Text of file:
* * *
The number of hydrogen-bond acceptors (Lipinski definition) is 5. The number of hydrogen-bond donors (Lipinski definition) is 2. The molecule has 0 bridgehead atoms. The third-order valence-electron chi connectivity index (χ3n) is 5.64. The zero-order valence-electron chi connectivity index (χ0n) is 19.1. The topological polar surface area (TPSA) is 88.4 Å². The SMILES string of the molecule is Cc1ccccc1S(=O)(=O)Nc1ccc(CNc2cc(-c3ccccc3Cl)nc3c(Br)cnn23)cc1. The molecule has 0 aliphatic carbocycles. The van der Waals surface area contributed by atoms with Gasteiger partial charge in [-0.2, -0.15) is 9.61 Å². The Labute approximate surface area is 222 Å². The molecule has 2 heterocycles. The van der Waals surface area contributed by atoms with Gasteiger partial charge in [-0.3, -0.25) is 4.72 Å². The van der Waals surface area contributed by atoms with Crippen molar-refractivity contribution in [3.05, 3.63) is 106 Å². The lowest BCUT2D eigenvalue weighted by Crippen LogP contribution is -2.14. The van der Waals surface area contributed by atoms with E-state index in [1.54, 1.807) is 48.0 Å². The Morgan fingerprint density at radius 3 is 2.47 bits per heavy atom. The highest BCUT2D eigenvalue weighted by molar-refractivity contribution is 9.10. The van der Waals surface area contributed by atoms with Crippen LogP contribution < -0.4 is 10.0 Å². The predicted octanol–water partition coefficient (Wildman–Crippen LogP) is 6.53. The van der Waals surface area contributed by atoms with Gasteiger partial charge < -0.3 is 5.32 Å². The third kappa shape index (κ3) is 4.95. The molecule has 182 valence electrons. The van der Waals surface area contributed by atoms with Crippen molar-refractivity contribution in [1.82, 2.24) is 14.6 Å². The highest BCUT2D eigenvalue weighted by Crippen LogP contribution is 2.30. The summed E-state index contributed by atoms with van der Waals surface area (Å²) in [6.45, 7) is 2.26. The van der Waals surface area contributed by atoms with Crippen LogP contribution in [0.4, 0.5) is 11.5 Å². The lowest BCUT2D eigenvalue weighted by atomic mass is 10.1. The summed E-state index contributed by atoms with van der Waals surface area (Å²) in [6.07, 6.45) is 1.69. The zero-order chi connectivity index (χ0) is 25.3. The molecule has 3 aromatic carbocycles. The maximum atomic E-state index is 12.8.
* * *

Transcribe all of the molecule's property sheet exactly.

The number of hydrogen-bond acceptors (Lipinski definition) is 5. The number of hydrogen-bond donors (Lipinski definition) is 2. The molecule has 0 bridgehead atoms. The third-order valence-electron chi connectivity index (χ3n) is 5.64. The zero-order valence-electron chi connectivity index (χ0n) is 19.1. The topological polar surface area (TPSA) is 88.4 Å². The SMILES string of the molecule is Cc1ccccc1S(=O)(=O)Nc1ccc(CNc2cc(-c3ccccc3Cl)nc3c(Br)cnn23)cc1. The molecule has 0 aliphatic carbocycles. The van der Waals surface area contributed by atoms with Gasteiger partial charge in [-0.2, -0.15) is 9.61 Å². The Labute approximate surface area is 222 Å². The molecule has 2 heterocycles. The van der Waals surface area contributed by atoms with Gasteiger partial charge in [-0.3, -0.25) is 4.72 Å². The van der Waals surface area contributed by atoms with Crippen molar-refractivity contribution in [3.05, 3.63) is 106 Å². The lowest BCUT2D eigenvalue weighted by Crippen LogP contribution is -2.14. The van der Waals surface area contributed by atoms with E-state index in [1.54, 1.807) is 48.0 Å². The Morgan fingerprint density at radius 3 is 2.47 bits per heavy atom. The highest BCUT2D eigenvalue weighted by molar-refractivity contribution is 9.10. The van der Waals surface area contributed by atoms with Crippen LogP contribution < -0.4 is 10.0 Å². The predicted octanol–water partition coefficient (Wildman–Crippen LogP) is 6.53. The van der Waals surface area contributed by atoms with Gasteiger partial charge < -0.3 is 5.32 Å². The third kappa shape index (κ3) is 4.95. The molecule has 182 valence electrons. The van der Waals surface area contributed by atoms with Crippen molar-refractivity contribution in [1.82, 2.24) is 14.6 Å². The highest BCUT2D eigenvalue weighted by Crippen LogP contribution is 2.30. The summed E-state index contributed by atoms with van der Waals surface area (Å²) in [6.45, 7) is 2.26. The van der Waals surface area contributed by atoms with Crippen LogP contribution in [0.4, 0.5) is 11.5 Å². The lowest BCUT2D eigenvalue weighted by atomic mass is 10.1. The summed E-state index contributed by atoms with van der Waals surface area (Å²) in [6.07, 6.45) is 1.69. The zero-order chi connectivity index (χ0) is 25.3. The molecule has 3 aromatic carbocycles. The maximum atomic E-state index is 12.8.